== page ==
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“Why, if it was an illusion, not praise the catastrophe, whatever it was, that destroyed illusion and put truth in its place?”

Virginia Woolf, A Room of One’s Own

Major life events are like tectonic plates leading to seismic shifts. We tend to look back on our lives in a pre- and post-mindset. Life before The Big Thing That Happened. Life after it.

Looking back, there were times in my life in which I was obviously in the wrong… fill in the blank. Job. Relationship. Part of town. State of mind. Size pants.

After all, just because you can squeeze your tuchus into a pair of pants that are actually a size too small… well, that doesn’t mean that they fit. It means you’re squishing yourself into a cage for reasons other than personal comfort.

I’ve come to regard those endings in life as being off-ramps to the place I really wanted to be anyway. That wasn’t home. Those weren’t true friends. I wasn’t myself.

So any time I feel a twinge of regret or nostalgia, I remind myself that I’m not one to pine for what wasn’t mine. That wasn’t for me. I’m better off without it. Now I’m free of what didn’t serve me. Free to find what really works for me. This makes change feel less like a wound and more like a gift.

Having gone through a few things, it made me realize that others are going through things, too, and it might make them cranky. I’m going to remind myself not to take other people’s problems personally.

I can’t imagine what your backstory is, so I’m going to give you a free gift of your own: the benefit of the doubt.

Compassion, not pity.

Understanding, not judgment.

In a nutshell, when I assume everyone is doing their best, things are put into proper perspective.

As for the Big Things That Happened? Well, abrupt endings become another way of saying, Okay, Lord. I’m ready. What’s next?

“So long as you write what you wish to write, that is all that matters; and whether it matters for ages or only for hours, nobody can say. ”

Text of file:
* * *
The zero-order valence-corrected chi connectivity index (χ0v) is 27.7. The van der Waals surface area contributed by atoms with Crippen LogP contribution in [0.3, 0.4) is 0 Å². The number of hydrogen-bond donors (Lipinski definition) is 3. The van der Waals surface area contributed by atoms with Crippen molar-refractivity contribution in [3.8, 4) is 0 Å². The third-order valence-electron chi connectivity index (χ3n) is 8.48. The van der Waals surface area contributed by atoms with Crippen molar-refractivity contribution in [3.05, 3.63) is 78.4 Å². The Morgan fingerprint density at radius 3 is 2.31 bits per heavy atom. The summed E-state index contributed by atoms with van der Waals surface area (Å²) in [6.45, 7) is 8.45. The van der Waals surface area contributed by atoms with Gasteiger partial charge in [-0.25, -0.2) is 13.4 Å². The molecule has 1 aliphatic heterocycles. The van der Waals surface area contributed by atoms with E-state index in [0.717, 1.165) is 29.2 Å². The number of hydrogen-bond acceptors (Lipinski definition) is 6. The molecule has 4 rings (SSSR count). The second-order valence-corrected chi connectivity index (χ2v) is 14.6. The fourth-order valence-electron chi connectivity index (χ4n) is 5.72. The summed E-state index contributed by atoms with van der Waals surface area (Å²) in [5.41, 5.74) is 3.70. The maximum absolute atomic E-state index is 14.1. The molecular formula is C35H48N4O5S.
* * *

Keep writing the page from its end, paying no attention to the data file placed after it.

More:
Virginia Woolf, A Room of One’s Own

As a mother, it’s rare to find time for yourself. When my son was a toddler, I was, um, indisposed, shall we say, and had left the bathroom door slightly ajar. Suddenly, poking through the door, there was a prominent proboscis, covered in black and white fur and sprout-like whiskers.

It was my Black Labrador/Border Collie Mix, Sheena, barging into the bathroom, followed closely by one wobbly toddler with blanket in hand. My son and my dog ambled in, sat down, and watched me as if I was a television show.

Life has certainly changed, I said to them, as if they understood. Both just looked at me and smiled. (Believe me, dogs can smile, too!)

That was fifteen years ago, and since that time, I’ve learned the importance of what Virginia Woolf referred to as “a room of one’s own.” Back then, I didn’t have a dedicated space in which to write, so I developed a habit of creating a “sacred space.”

I’d spread my purple blanket on the couch or comfy chair, or even on the floor if the spirit moved me, and I’d write, even if there was chaos – or worse still, crumbs! – all around me.

For many of us, the blogosphere has become a sacred space. Climbing into cyberspace, you can read and produce poetry, art, music, rants about politics – even ideas about changing the world.

For people of faith, there’s a treasure trove of spiritual blogs, great books of truth and ministries online.

If it moves you, move with it. A room of one’s own can be built from within, but you don’t have to live there alone. You’ll find your kinfolk. If you build it, they will come.

Have a Mary Little Christmas

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